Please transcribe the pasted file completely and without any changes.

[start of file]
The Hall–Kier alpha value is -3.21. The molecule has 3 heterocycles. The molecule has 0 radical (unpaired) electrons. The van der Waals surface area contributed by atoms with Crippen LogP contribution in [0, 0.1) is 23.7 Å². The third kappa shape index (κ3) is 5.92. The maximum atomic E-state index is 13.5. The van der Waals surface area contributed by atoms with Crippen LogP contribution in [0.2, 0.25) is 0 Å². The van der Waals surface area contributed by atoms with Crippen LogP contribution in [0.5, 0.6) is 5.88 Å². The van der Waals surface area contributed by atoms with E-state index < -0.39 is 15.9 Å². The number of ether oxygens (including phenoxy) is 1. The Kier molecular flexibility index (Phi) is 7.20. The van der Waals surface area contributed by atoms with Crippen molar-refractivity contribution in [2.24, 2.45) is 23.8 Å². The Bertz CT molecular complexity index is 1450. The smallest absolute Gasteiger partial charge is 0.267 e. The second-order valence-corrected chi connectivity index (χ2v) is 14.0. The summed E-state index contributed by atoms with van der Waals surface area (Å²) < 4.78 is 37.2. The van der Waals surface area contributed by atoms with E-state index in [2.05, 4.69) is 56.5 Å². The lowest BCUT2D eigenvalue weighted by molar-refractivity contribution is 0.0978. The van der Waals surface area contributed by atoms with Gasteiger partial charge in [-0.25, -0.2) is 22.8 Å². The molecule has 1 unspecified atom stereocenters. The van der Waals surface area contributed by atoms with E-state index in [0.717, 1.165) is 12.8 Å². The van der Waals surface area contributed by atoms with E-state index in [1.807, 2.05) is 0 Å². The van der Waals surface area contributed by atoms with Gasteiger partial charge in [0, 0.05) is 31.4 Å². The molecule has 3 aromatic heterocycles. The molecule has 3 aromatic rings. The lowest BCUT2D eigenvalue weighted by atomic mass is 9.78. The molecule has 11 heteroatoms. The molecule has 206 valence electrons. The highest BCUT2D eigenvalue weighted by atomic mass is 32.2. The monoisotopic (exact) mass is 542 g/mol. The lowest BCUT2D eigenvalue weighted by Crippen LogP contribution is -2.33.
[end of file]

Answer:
The Hall–Kier alpha value is -3.21. The molecule has 3 heterocycles. The molecule has 0 radical (unpaired) electrons. The van der Waals surface area contributed by atoms with Crippen LogP contribution in [0, 0.1) is 23.7 Å². The third kappa shape index (κ3) is 5.92. The maximum atomic E-state index is 13.5. The van der Waals surface area contributed by atoms with Crippen LogP contribution in [0.2, 0.25) is 0 Å². The van der Waals surface area contributed by atoms with Crippen LogP contribution in [0.5, 0.6) is 5.88 Å². The van der Waals surface area contributed by atoms with E-state index < -0.39 is 15.9 Å². The number of ether oxygens (including phenoxy) is 1. The Kier molecular flexibility index (Phi) is 7.20. The van der Waals surface area contributed by atoms with Crippen molar-refractivity contribution in [2.24, 2.45) is 23.8 Å². The Bertz CT molecular complexity index is 1450. The smallest absolute Gasteiger partial charge is 0.267 e. The second-order valence-corrected chi connectivity index (χ2v) is 14.0. The summed E-state index contributed by atoms with van der Waals surface area (Å²) < 4.78 is 37.2. The van der Waals surface area contributed by atoms with E-state index in [2.05, 4.69) is 56.5 Å². The lowest BCUT2D eigenvalue weighted by molar-refractivity contribution is 0.0978. The van der Waals surface area contributed by atoms with Gasteiger partial charge in [-0.25, -0.2) is 22.8 Å². The molecule has 1 unspecified atom stereocenters. The van der Waals surface area contributed by atoms with E-state index in [0.717, 1.165) is 12.8 Å². The van der Waals surface area contributed by atoms with E-state index in [1.807, 2.05) is 0 Å². The van der Waals surface area contributed by atoms with Gasteiger partial charge in [0, 0.05) is 31.4 Å². The molecule has 3 aromatic heterocycles. The molecule has 3 aromatic rings. The lowest BCUT2D eigenvalue weighted by atomic mass is 9.78. The molecule has 11 heteroatoms. The molecule has 206 valence electrons. The highest BCUT2D eigenvalue weighted by atomic mass is 32.2. The monoisotopic (exact) mass is 542 g/mol. The lowest BCUT2D eigenvalue weighted by Crippen LogP contribution is -2.33.